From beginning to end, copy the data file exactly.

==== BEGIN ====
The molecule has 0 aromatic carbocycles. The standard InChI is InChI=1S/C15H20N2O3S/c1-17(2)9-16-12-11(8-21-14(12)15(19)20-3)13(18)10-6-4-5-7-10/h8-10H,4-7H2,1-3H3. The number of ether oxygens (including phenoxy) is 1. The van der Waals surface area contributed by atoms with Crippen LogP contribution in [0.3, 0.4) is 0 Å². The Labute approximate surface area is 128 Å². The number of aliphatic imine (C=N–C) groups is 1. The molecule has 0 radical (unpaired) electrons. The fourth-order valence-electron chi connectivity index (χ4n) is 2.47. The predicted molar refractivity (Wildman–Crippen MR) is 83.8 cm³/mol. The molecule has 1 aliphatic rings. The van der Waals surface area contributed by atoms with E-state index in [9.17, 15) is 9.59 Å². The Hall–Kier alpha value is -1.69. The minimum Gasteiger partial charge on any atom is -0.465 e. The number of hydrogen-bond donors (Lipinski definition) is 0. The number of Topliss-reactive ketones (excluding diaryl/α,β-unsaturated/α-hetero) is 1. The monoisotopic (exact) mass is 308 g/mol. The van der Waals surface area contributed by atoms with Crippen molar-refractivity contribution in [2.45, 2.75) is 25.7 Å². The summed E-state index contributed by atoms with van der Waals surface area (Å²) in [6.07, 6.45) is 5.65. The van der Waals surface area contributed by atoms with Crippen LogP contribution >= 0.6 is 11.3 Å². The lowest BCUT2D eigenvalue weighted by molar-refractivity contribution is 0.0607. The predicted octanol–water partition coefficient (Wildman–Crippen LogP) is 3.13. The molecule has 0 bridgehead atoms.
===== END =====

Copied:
The molecule has 0 aromatic carbocycles. The standard InChI is InChI=1S/C15H20N2O3S/c1-17(2)9-16-12-11(8-21-14(12)15(19)20-3)13(18)10-6-4-5-7-10/h8-10H,4-7H2,1-3H3. The number of ether oxygens (including phenoxy) is 1. The van der Waals surface area contributed by atoms with Crippen LogP contribution in [0.3, 0.4) is 0 Å². The Labute approximate surface area is 128 Å². The number of aliphatic imine (C=N–C) groups is 1. The molecule has 0 radical (unpaired) electrons. The fourth-order valence-electron chi connectivity index (χ4n) is 2.47. The predicted molar refractivity (Wildman–Crippen MR) is 83.8 cm³/mol. The molecule has 1 aliphatic rings. The van der Waals surface area contributed by atoms with E-state index in [9.17, 15) is 9.59 Å². The Hall–Kier alpha value is -1.69. The minimum Gasteiger partial charge on any atom is -0.465 e. The number of hydrogen-bond donors (Lipinski definition) is 0. The number of Topliss-reactive ketones (excluding diaryl/α,β-unsaturated/α-hetero) is 1. The monoisotopic (exact) mass is 308 g/mol. The van der Waals surface area contributed by atoms with Crippen molar-refractivity contribution in [2.45, 2.75) is 25.7 Å². The summed E-state index contributed by atoms with van der Waals surface area (Å²) in [6.07, 6.45) is 5.65. The van der Waals surface area contributed by atoms with Crippen LogP contribution >= 0.6 is 11.3 Å². The lowest BCUT2D eigenvalue weighted by molar-refractivity contribution is 0.0607. The predicted octanol–water partition coefficient (Wildman–Crippen LogP) is 3.13. The molecule has 0 bridgehead atoms.